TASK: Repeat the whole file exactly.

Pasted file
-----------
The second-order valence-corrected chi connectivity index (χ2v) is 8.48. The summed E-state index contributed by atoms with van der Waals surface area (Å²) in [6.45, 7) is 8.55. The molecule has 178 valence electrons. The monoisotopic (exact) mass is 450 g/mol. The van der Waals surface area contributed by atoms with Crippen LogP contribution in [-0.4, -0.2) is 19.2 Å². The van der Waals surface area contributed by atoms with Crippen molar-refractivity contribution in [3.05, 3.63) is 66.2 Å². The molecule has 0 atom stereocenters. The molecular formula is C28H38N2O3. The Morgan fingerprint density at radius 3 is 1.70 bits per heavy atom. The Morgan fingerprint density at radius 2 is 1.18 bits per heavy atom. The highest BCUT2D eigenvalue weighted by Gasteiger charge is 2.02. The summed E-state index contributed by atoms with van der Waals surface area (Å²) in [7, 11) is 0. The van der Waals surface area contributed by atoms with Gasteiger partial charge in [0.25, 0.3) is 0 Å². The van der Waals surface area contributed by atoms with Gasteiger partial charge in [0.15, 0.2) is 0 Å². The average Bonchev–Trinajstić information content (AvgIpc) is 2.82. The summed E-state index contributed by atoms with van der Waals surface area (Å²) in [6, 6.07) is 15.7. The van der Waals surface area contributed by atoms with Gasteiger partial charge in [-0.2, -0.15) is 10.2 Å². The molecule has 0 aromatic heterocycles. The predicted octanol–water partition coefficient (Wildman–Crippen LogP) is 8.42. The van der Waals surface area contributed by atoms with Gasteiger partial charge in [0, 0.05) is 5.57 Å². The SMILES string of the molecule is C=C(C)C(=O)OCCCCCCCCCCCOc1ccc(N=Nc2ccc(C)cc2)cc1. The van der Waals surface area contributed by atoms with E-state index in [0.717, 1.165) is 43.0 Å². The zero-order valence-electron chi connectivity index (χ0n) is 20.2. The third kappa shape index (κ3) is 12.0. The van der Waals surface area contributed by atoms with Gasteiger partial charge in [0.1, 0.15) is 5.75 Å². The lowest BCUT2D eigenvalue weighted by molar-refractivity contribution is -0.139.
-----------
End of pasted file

The second-order valence-corrected chi connectivity index (χ2v) is 8.48. The summed E-state index contributed by atoms with van der Waals surface area (Å²) in [6.45, 7) is 8.55. The molecule has 178 valence electrons. The monoisotopic (exact) mass is 450 g/mol. The van der Waals surface area contributed by atoms with Crippen LogP contribution in [-0.4, -0.2) is 19.2 Å². The van der Waals surface area contributed by atoms with Crippen molar-refractivity contribution in [3.05, 3.63) is 66.2 Å². The molecule has 0 atom stereocenters. The molecular formula is C28H38N2O3. The Morgan fingerprint density at radius 3 is 1.70 bits per heavy atom. The Morgan fingerprint density at radius 2 is 1.18 bits per heavy atom. The highest BCUT2D eigenvalue weighted by Gasteiger charge is 2.02. The summed E-state index contributed by atoms with van der Waals surface area (Å²) in [7, 11) is 0. The van der Waals surface area contributed by atoms with Gasteiger partial charge in [0.25, 0.3) is 0 Å². The van der Waals surface area contributed by atoms with Gasteiger partial charge in [0.15, 0.2) is 0 Å². The average Bonchev–Trinajstić information content (AvgIpc) is 2.82. The summed E-state index contributed by atoms with van der Waals surface area (Å²) in [6, 6.07) is 15.7. The van der Waals surface area contributed by atoms with Gasteiger partial charge in [-0.2, -0.15) is 10.2 Å². The molecule has 0 aromatic heterocycles. The predicted octanol–water partition coefficient (Wildman–Crippen LogP) is 8.42. The van der Waals surface area contributed by atoms with Gasteiger partial charge in [0, 0.05) is 5.57 Å². The SMILES string of the molecule is C=C(C)C(=O)OCCCCCCCCCCCOc1ccc(N=Nc2ccc(C)cc2)cc1. The van der Waals surface area contributed by atoms with E-state index in [0.717, 1.165) is 43.0 Å². The zero-order valence-electron chi connectivity index (χ0n) is 20.2. The third kappa shape index (κ3) is 12.0. The van der Waals surface area contributed by atoms with Gasteiger partial charge in [0.1, 0.15) is 5.75 Å². The lowest BCUT2D eigenvalue weighted by molar-refractivity contribution is -0.139.